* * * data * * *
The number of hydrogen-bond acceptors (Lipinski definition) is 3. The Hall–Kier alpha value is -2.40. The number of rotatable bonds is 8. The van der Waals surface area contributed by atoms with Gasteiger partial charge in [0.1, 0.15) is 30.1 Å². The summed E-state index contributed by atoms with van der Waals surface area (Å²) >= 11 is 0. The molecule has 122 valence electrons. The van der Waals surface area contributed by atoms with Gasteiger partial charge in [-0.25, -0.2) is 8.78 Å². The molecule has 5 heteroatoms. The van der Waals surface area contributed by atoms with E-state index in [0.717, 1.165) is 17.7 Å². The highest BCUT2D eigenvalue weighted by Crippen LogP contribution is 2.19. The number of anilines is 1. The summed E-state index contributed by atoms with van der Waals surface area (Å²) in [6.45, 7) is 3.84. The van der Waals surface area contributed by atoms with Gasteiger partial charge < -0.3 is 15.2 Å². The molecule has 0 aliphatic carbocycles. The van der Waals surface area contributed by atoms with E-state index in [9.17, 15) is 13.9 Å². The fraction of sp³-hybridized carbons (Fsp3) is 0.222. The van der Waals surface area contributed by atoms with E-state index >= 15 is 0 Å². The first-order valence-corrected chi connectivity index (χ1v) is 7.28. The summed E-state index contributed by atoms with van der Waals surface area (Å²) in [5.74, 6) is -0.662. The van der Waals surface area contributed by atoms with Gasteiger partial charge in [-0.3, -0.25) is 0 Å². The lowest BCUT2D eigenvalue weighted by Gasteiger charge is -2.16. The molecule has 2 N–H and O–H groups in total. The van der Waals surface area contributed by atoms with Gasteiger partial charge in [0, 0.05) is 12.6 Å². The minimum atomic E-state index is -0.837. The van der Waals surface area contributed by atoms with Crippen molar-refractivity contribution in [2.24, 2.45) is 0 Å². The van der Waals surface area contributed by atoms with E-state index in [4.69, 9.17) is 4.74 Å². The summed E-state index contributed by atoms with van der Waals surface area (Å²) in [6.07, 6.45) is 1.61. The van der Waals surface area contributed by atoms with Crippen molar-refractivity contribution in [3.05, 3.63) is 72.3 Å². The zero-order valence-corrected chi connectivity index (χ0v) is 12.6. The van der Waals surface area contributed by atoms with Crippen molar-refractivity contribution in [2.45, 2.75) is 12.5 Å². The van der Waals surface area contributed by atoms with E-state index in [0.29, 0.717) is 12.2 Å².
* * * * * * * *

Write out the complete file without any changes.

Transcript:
The number of hydrogen-bond acceptors (Lipinski definition) is 3. The Hall–Kier alpha value is -2.40. The number of rotatable bonds is 8. The van der Waals surface area contributed by atoms with Gasteiger partial charge in [0.1, 0.15) is 30.1 Å². The summed E-state index contributed by atoms with van der Waals surface area (Å²) >= 11 is 0. The molecule has 122 valence electrons. The van der Waals surface area contributed by atoms with Gasteiger partial charge in [-0.25, -0.2) is 8.78 Å². The molecule has 5 heteroatoms. The van der Waals surface area contributed by atoms with E-state index in [0.717, 1.165) is 17.7 Å². The highest BCUT2D eigenvalue weighted by Crippen LogP contribution is 2.19. The number of anilines is 1. The summed E-state index contributed by atoms with van der Waals surface area (Å²) in [6.45, 7) is 3.84. The van der Waals surface area contributed by atoms with Gasteiger partial charge < -0.3 is 15.2 Å². The molecule has 0 aliphatic carbocycles. The van der Waals surface area contributed by atoms with E-state index in [9.17, 15) is 13.9 Å². The fraction of sp³-hybridized carbons (Fsp3) is 0.222. The van der Waals surface area contributed by atoms with E-state index >= 15 is 0 Å². The first-order valence-corrected chi connectivity index (χ1v) is 7.28. The summed E-state index contributed by atoms with van der Waals surface area (Å²) in [5.74, 6) is -0.662. The van der Waals surface area contributed by atoms with Gasteiger partial charge in [-0.3, -0.25) is 0 Å². The lowest BCUT2D eigenvalue weighted by Gasteiger charge is -2.16. The molecule has 2 N–H and O–H groups in total. The van der Waals surface area contributed by atoms with Gasteiger partial charge in [0, 0.05) is 12.6 Å². The minimum atomic E-state index is -0.837. The van der Waals surface area contributed by atoms with Crippen molar-refractivity contribution in [2.24, 2.45) is 0 Å². The van der Waals surface area contributed by atoms with E-state index in [4.69, 9.17) is 4.74 Å². The summed E-state index contributed by atoms with van der Waals surface area (Å²) in [6.07, 6.45) is 1.61. The van der Waals surface area contributed by atoms with Crippen molar-refractivity contribution in [3.05, 3.63) is 72.3 Å². The zero-order valence-corrected chi connectivity index (χ0v) is 12.6. The van der Waals surface area contributed by atoms with Crippen molar-refractivity contribution in [2.45, 2.75) is 12.5 Å². The van der Waals surface area contributed by atoms with E-state index in [0.29, 0.717) is 12.2 Å².